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Client/investee activities may cause environmental impacts, present a hazard to human health, or could negatively affect the surrounding community as a result of improper planning or management.

Because these risks may present a credit, liability or reputational risk to financial institutions, they can take steps to identify and mitigate these risks. A financial institution exposure to these risks will vary depending on their business lines. Banking, microfinance, leasing and private equity organizations face different E&S risks.

The extent of environmental and social risk depends, among other things, on the industry sector, in particular if there are production processes or other activities that generate emissions and byproducts that are potentially harmful to the environment and communities. High environmental and social risk is generally associated with industry sectors such as agriculture, fisheries, extractive industries, infrastructure, construction and manufacturing.

The unexpected implications of environmental and social risk associated with a client’s/investee’s operations ultimately also impact the financial institution as a result of the transaction that links the client/investee to the financial institution. The unexpected implications for a client/investee may include:

  • Disruption of operations. A client’s/investee’s operations may be impacted directly due to changing social conditions, such as high staff turnover or changing environmental conditions, such as deterioration of resources on which the operation depends. This impacts the client’s/investee’s prospects for staying in business and represents a risk for the financial institution.
  • Legal issues. A country’s environmental and social regulations establish requirements for operating licenses, occupational health and safety standards, and emission/discharge permits. If a client/investee fails to comply with these requirements or exhibits on a continued basis negligence or non-compliance, this will result in fines and penalties or even indefinite suspension of operations as operating permit may be revoked by authorities. This impacts the client’s/investee’s financial and operational viability and represents a risk for the financial institution.
  • Loss of market share. Due to new environmental and social regulations and/or market demands for socially responsible or environmentally preferable products and services, a client/investee may lose market share if it cannot meet these requirements. This impacts the client’s/investee’s ability to sustain profits from existing operations and represents a risk for the financial institution.
  • Liabilities and market devaluation. Clients/investees may face environmental and social liabilities from contamination as well as damages or injuries to third parties. This includes any land and/or groundwater remediation actions required under environmental regulations which can be extremely costly, and any claims for payment for damages or compensation due to environmental and social damages caused by a client’s/investee’s operations. For the client/investee, this represents a significant financial burden and typically results in market devaluation of assets. For a financial institution, this results in devaluation of collateral as well as a potential liability.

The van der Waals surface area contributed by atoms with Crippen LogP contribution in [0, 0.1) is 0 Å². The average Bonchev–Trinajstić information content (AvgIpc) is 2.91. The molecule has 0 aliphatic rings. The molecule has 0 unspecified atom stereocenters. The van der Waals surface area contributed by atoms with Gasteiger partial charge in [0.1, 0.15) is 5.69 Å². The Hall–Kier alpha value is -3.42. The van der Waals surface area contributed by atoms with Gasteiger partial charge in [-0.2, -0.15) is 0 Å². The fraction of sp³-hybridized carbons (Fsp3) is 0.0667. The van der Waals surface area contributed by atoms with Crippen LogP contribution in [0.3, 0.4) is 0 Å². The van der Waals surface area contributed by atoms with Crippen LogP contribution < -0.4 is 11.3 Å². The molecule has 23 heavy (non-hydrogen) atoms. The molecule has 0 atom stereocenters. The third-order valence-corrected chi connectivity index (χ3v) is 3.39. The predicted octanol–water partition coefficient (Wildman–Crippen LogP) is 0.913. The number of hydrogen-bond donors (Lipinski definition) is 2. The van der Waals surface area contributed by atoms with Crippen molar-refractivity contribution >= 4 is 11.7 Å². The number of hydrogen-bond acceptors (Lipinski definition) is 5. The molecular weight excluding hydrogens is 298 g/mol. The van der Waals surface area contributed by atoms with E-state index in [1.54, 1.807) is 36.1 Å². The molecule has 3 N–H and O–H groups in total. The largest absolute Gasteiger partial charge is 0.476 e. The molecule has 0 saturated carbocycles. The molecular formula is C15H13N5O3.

• Poor reputation. As community awareness of environmental and social issues is growing, a client’s/investee’s operations are increasingly subject to scrutiny to ensure good management and accountability. Poor environmental and social performance can result in community opposition to a client’s/investee’s presence in the community and potential delays or interruptions in client/investee operations. Negative public perception will damage a client’s/investee’s reputation, which can lead to a decreased demand for a client’s/investee’s product or services. This impacts the client’s/investee’s financial and operational viability and represents a risk for the financial institution.

Clients/Investees who do not consider or effectively manage the environmental and social risks associated with their operations run the risk of exposing themselves to credit and liability risks as well as reputational damage that can ultimately threaten the viability of their operations.

Managing environmental and social risks to comply with social and environmental regulations and international environmental and social standards as well as pursuing environmental business opportunities to enhance overall performance signals good corporate responsibility. This reduces the client’s/investee’s exposure to potential environmental and social risk as well as unexpected implications for operations and also improves reputation. For a financial institution, this increases a client’s/investee’s credibility and reflects long-term financial and operational viability.


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